a steady condition with a flow of 6400 gpm and a total head of 220.2 ft. Network
nodes and pipe data are given in Table 1. Thirty discrete pipe sizes of 1 in
to 30 in are considered and the unit cost of the pipes (USD ft

The LP model for this problem has 23 equations and 487

The network layout for problem 2 (after Simpson et al., 1994).

The 14-pipe network shown in Fig. 7, which was first studied by Simpson et
al. (1994), is used to illustrate the performance of the GA and OBORM in
designing looped networks. As shown, 5 of the 14 pipes are
new and have to be sized (with 1 of the 8 available discrete sizes), and
3 of the existing pipes may be duplicated with a new pipe in parallel,
but not necessarily so; the remaining 6 existing pipes are to be left
as they are. The network has to be designed to satisfy three demand
patterns: a peak hour demand and two fire demands. With a solution space of
8

The problem was solved using the GA and OBORM optimizers, and both arrived at
the best-known solution that was also found in previous studies. To see how
fast the GA optimizer could converge on the optimal solution, the population
size and maximum generation number were set to 50 and 100, respectively, and
the optimizer was run 10 times with different seed numbers. The optimal
solution was found in all 10 runs. The generation number at which the
optimal solution was attained varied from 19 to 59 and had an average value
of 38. This makes the average number of evaluations needed to arrive at the
optimal solution 5700 (

With the aim of addressing the mathematical complexity and limited-performance trust issues associated with previous pipe network design models, we developed an easy-to-use, all-in-one model by combining three optimization techniques into a single package in which a user can easily choose what optimizer to use and compare the results for different optimizers to gain confidence in their performances. Based on its simplicity and the outstanding performance of the optimizers on several benchmark test problems, it is hoped that the model can be used for practical purposes, particularly in developing countries where a lot has to be done to reach the millions of people living without access to safe drinking water and to cope with the increasing demand in rapidly growing urban areas. However, the authors fully agree with the reviewers that the model should be tested in real-world case studies before it is made available for practical applications. An increase in the scale of the network to be designed will not cause much complexity in branched systems since this problem can be effectively handled using the LP optimizer. However, some challenges are expected in looped systems, such as the computational burden of using GA and the quality of the model outcome. The best way to tackle the challenges is first to solve the problem using the OBORM, which is much less sensitive to model parameters, and then refine the results using the GA optimizer. Research is currently underway to further improve the convergence property of the GA and to include other distribution system components, such as tanks and pumps, into the all-in-one model.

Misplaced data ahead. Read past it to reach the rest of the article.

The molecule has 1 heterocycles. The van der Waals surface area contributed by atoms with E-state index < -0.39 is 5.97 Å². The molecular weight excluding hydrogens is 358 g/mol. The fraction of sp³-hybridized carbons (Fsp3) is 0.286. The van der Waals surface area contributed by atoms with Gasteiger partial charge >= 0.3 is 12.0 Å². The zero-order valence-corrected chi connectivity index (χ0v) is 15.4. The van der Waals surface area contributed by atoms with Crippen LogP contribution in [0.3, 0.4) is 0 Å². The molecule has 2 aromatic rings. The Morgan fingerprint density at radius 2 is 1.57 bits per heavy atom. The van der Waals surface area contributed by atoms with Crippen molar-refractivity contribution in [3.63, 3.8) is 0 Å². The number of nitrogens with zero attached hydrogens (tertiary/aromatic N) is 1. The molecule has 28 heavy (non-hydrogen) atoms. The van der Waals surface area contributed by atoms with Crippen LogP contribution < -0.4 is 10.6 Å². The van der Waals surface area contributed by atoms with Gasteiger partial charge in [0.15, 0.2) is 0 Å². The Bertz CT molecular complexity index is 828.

No data sets were used in this article.

The authors declare that they have no conflict of interest. Edited by: E. Abraham Reviewed by: two anonymous referees